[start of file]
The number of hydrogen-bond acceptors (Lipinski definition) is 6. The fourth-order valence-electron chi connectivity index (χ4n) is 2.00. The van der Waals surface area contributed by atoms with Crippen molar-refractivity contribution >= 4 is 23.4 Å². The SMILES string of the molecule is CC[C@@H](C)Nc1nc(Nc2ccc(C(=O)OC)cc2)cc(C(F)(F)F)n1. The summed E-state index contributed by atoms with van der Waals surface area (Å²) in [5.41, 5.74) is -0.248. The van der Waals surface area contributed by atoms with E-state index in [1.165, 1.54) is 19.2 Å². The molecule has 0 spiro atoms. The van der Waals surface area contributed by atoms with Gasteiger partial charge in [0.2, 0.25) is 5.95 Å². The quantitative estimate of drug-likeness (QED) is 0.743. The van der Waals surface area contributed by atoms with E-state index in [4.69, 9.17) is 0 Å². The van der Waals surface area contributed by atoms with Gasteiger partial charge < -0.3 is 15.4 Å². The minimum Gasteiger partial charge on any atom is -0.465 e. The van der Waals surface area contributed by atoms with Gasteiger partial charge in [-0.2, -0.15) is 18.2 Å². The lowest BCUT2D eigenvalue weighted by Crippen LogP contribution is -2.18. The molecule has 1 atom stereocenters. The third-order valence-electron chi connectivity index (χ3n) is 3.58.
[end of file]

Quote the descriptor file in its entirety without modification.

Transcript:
The number of hydrogen-bond acceptors (Lipinski definition) is 6. The fourth-order valence-electron chi connectivity index (χ4n) is 2.00. The van der Waals surface area contributed by atoms with Crippen molar-refractivity contribution >= 4 is 23.4 Å². The SMILES string of the molecule is CC[C@@H](C)Nc1nc(Nc2ccc(C(=O)OC)cc2)cc(C(F)(F)F)n1. The summed E-state index contributed by atoms with van der Waals surface area (Å²) in [5.41, 5.74) is -0.248. The van der Waals surface area contributed by atoms with E-state index in [1.165, 1.54) is 19.2 Å². The molecule has 0 spiro atoms. The van der Waals surface area contributed by atoms with Gasteiger partial charge in [0.2, 0.25) is 5.95 Å². The quantitative estimate of drug-likeness (QED) is 0.743. The van der Waals surface area contributed by atoms with E-state index in [4.69, 9.17) is 0 Å². The van der Waals surface area contributed by atoms with Gasteiger partial charge < -0.3 is 15.4 Å². The minimum Gasteiger partial charge on any atom is -0.465 e. The van der Waals surface area contributed by atoms with Gasteiger partial charge in [-0.2, -0.15) is 18.2 Å². The lowest BCUT2D eigenvalue weighted by Crippen LogP contribution is -2.18. The molecule has 1 atom stereocenters. The third-order valence-electron chi connectivity index (χ3n) is 3.58.